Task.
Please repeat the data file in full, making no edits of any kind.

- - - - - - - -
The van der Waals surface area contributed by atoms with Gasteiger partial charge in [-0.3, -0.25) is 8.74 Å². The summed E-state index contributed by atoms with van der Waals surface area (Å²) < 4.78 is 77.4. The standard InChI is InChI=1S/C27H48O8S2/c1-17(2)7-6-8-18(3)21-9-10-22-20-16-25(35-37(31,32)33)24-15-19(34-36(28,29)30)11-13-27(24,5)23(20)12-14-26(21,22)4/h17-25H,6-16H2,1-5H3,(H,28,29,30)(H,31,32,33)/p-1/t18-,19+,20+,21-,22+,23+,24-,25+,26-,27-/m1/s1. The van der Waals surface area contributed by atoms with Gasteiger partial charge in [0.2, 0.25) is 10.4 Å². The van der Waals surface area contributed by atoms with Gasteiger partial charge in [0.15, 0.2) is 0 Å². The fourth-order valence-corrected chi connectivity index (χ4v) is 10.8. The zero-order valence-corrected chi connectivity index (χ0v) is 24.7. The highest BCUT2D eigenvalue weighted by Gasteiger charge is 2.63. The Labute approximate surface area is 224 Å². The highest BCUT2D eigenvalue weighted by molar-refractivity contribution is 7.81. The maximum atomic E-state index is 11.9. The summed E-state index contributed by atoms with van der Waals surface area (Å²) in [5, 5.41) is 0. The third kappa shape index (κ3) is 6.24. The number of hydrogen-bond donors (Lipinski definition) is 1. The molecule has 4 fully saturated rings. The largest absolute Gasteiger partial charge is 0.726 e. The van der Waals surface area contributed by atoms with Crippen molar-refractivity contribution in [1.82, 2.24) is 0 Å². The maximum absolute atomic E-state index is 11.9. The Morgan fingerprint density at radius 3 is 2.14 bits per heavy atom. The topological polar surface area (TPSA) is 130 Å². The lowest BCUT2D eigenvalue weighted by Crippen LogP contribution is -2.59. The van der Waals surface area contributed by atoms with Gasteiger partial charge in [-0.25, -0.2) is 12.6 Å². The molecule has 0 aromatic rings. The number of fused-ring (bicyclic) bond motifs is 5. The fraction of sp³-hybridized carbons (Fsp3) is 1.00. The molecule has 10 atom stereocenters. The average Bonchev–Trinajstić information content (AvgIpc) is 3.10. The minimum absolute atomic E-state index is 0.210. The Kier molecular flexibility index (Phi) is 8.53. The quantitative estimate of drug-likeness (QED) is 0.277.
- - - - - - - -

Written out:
The van der Waals surface area contributed by atoms with Gasteiger partial charge in [-0.3, -0.25) is 8.74 Å². The summed E-state index contributed by atoms with van der Waals surface area (Å²) < 4.78 is 77.4. The standard InChI is InChI=1S/C27H48O8S2/c1-17(2)7-6-8-18(3)21-9-10-22-20-16-25(35-37(31,32)33)24-15-19(34-36(28,29)30)11-13-27(24,5)23(20)12-14-26(21,22)4/h17-25H,6-16H2,1-5H3,(H,28,29,30)(H,31,32,33)/p-1/t18-,19+,20+,21-,22+,23+,24-,25+,26-,27-/m1/s1. The van der Waals surface area contributed by atoms with Gasteiger partial charge in [0.2, 0.25) is 10.4 Å². The van der Waals surface area contributed by atoms with Gasteiger partial charge in [0.15, 0.2) is 0 Å². The fourth-order valence-corrected chi connectivity index (χ4v) is 10.8. The zero-order valence-corrected chi connectivity index (χ0v) is 24.7. The highest BCUT2D eigenvalue weighted by Gasteiger charge is 2.63. The Labute approximate surface area is 224 Å². The highest BCUT2D eigenvalue weighted by molar-refractivity contribution is 7.81. The maximum atomic E-state index is 11.9. The summed E-state index contributed by atoms with van der Waals surface area (Å²) in [5, 5.41) is 0. The third kappa shape index (κ3) is 6.24. The number of hydrogen-bond donors (Lipinski definition) is 1. The molecule has 4 fully saturated rings. The largest absolute Gasteiger partial charge is 0.726 e. The van der Waals surface area contributed by atoms with Crippen molar-refractivity contribution in [1.82, 2.24) is 0 Å². The maximum absolute atomic E-state index is 11.9. The Morgan fingerprint density at radius 3 is 2.14 bits per heavy atom. The topological polar surface area (TPSA) is 130 Å². The lowest BCUT2D eigenvalue weighted by Crippen LogP contribution is -2.59. The van der Waals surface area contributed by atoms with Gasteiger partial charge in [-0.25, -0.2) is 12.6 Å². The molecule has 0 aromatic rings. The number of fused-ring (bicyclic) bond motifs is 5. The fraction of sp³-hybridized carbons (Fsp3) is 1.00. The molecule has 10 atom stereocenters. The average Bonchev–Trinajstić information content (AvgIpc) is 3.10. The minimum absolute atomic E-state index is 0.210. The Kier molecular flexibility index (Phi) is 8.53. The quantitative estimate of drug-likeness (QED) is 0.277.